Monday, March 10, 2014

Northeastern Maryland Technology Council recognizes ECBC leader, mentor in STEM education

The Northeastern Maryland Technology Council (NMTC) honored professionals for their contributions to the advancement of education and technology in northeastern Maryland during its 2014 Visionary Awards Gala at Richlin Ballroom in Edgewood, Md., on Feb. 27.

The U.S. Army Edgewood Chemical Biological Center’s (ECBC) Suzanne Milchling and Suzanne Procell were both recognized for their work supporting science, technology, engineering and mathematics (STEM) initiatives in Harford and Cecil counties by the NMTC.

More than 300 leaders in industry, government, non-profit and education arenas attended the evening event. “We are honoring remarkable people who are playing key roles in moving our region forward in the areas of education and technology,” said NMTC Board President Michael Parker. “These are individuals who selflessly donate their time and talents to make a difference in their community.”

Milchling, ECBC’s director of program integration, was presented with NMTC’s Leader Award for playing a critical role in expanding innovative STEM initiatives that engage students and teacher in organizations at Aberdeen Proving Ground. ECBC Quality Manager Procell received her Mentor Award for founding, formalizing and coordinating the Kids & Chemistry program that teaches hands-on chemistry concepts to hundreds of fifth grade students each year in the area.

“In one way or another all of our futures are impacted by the areas of science, technology, engineering and math,” Milchling said. “It only makes sense for me - for us - to invest our time, our money, our energy into developing the future of our country. It’s very rewarding for me as a scientist and a parent to share my passion for science and impact it can make.”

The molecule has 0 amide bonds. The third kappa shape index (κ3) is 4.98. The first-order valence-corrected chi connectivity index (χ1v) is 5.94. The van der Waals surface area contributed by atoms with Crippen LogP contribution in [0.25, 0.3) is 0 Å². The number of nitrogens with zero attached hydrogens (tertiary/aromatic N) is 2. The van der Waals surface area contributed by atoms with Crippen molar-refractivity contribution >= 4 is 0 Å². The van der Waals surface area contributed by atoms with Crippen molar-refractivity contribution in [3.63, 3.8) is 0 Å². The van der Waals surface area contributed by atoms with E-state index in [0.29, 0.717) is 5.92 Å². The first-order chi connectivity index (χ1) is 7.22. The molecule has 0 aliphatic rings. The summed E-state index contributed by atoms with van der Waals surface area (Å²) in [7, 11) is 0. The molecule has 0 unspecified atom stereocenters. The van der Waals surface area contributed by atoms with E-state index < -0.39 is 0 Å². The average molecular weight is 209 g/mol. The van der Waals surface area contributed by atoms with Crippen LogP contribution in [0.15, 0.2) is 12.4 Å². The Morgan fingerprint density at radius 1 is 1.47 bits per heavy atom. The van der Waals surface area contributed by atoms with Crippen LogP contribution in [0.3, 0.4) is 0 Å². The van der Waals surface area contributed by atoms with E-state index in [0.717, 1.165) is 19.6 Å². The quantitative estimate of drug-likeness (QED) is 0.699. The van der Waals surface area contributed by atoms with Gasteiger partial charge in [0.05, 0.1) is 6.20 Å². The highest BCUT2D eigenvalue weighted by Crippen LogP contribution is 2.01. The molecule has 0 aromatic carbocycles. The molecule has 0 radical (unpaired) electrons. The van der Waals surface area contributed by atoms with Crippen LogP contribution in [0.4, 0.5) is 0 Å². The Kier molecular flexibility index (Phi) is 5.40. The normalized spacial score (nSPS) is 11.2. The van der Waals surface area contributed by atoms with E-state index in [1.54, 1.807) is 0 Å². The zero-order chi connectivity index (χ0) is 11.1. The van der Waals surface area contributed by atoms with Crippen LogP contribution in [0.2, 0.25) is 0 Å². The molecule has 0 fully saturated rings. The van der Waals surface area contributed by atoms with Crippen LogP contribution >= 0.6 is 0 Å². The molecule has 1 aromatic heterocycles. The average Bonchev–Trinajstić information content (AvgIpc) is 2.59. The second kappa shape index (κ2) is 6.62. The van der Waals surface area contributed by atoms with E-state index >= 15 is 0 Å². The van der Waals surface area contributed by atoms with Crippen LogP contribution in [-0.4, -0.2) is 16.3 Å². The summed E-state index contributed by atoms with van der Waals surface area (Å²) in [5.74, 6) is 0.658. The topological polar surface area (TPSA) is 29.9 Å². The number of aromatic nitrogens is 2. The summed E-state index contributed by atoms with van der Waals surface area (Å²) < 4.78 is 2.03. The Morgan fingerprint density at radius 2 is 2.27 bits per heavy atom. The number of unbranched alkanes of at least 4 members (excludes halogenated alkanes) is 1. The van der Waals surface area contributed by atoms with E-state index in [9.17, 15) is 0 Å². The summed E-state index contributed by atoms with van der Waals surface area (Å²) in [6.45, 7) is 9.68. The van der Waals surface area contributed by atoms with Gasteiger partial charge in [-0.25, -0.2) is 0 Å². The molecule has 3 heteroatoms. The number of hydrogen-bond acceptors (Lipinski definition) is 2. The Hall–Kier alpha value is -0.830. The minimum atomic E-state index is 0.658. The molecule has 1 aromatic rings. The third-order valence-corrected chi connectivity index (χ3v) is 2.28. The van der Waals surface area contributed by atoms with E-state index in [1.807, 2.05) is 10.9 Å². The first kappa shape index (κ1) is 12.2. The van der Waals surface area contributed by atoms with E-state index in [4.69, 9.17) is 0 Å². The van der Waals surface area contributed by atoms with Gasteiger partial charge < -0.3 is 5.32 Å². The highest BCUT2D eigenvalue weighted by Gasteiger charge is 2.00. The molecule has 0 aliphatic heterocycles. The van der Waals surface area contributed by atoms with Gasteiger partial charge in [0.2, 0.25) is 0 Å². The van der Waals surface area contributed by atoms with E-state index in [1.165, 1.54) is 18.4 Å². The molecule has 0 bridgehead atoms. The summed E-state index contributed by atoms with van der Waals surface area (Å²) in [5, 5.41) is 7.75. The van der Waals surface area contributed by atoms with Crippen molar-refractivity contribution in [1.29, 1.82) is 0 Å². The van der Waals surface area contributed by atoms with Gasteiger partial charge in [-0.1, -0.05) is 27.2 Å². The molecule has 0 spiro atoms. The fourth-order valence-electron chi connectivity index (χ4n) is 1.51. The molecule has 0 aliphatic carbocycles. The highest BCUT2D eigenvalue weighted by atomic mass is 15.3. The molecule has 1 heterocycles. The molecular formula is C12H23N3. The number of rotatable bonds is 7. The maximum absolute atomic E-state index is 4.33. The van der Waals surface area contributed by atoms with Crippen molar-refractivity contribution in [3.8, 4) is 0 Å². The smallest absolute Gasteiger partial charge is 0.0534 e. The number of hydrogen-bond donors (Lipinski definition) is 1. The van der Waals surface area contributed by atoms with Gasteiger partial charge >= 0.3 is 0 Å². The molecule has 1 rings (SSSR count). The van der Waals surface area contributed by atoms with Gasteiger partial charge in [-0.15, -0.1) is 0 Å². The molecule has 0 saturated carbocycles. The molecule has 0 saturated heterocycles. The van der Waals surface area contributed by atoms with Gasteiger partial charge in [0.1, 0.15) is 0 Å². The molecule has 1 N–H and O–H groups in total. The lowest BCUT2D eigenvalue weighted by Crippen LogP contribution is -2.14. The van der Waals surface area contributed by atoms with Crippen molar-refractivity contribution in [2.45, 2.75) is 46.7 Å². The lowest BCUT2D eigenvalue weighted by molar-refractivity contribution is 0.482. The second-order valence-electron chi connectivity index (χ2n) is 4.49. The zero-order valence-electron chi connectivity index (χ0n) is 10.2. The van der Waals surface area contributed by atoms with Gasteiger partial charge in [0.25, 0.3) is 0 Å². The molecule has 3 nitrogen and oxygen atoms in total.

Research laboratories like ECBC require critical thinkers trained in STEM fields to fulfill their missions. ECBC is the nation’s principal research and development center for chemical and biological defense. Since nearly half of the Center’s employees will be eligible to retire in the next ten years, Milchling and Procell have worked diligently in the community to ignite students’ interest in STEM fields. The Center will need scientists and engineers to join their ranks armed with fresh, innovative ideas.

ECBC Director Joseph Wienand shared that ECBC was able to significantly advance STEM education by “saying yes” to a structured, multi-faceted educational outreach program that encompasses career exploration, curriculum development, guest lecturing, mentoring, project judging, scientist-in-the-classroom activities, STEM learning modules, summer camp support, teacher professional development and tours.

“By investing in these young minds, we are investing in the future of the ECBC workforce," Wienand said. "When ECBC forms partnerships with organizations that also see the value of investing in the local communities, it creates one more bond solidifying the Center’s ties to our neighbors."

Five of the eleven NMTC honorees, including Milchling and Procell, were from Aberdeen Proving Ground. Gary Martin, acting director of the Communications-Electronics Command, received the visionary award. Dr. Robert Lieb, Ph.D., research physicist retired from the Army Research Laboratory received a Mentor Award, and Carmen Kifer, a chemical engineer with the Chemical Materials Activity, was recognized as a rising star.

Last year the Visionary Awards Academy presented Wienand with the Leader Award and ECBC’s now retired Program Manager for Community and Educational Outreach Mary Doak with the Innovator Award.

Please click on this link to view additional photos of ECBC’s participation in the 2014 NMTC Visionary Awards:

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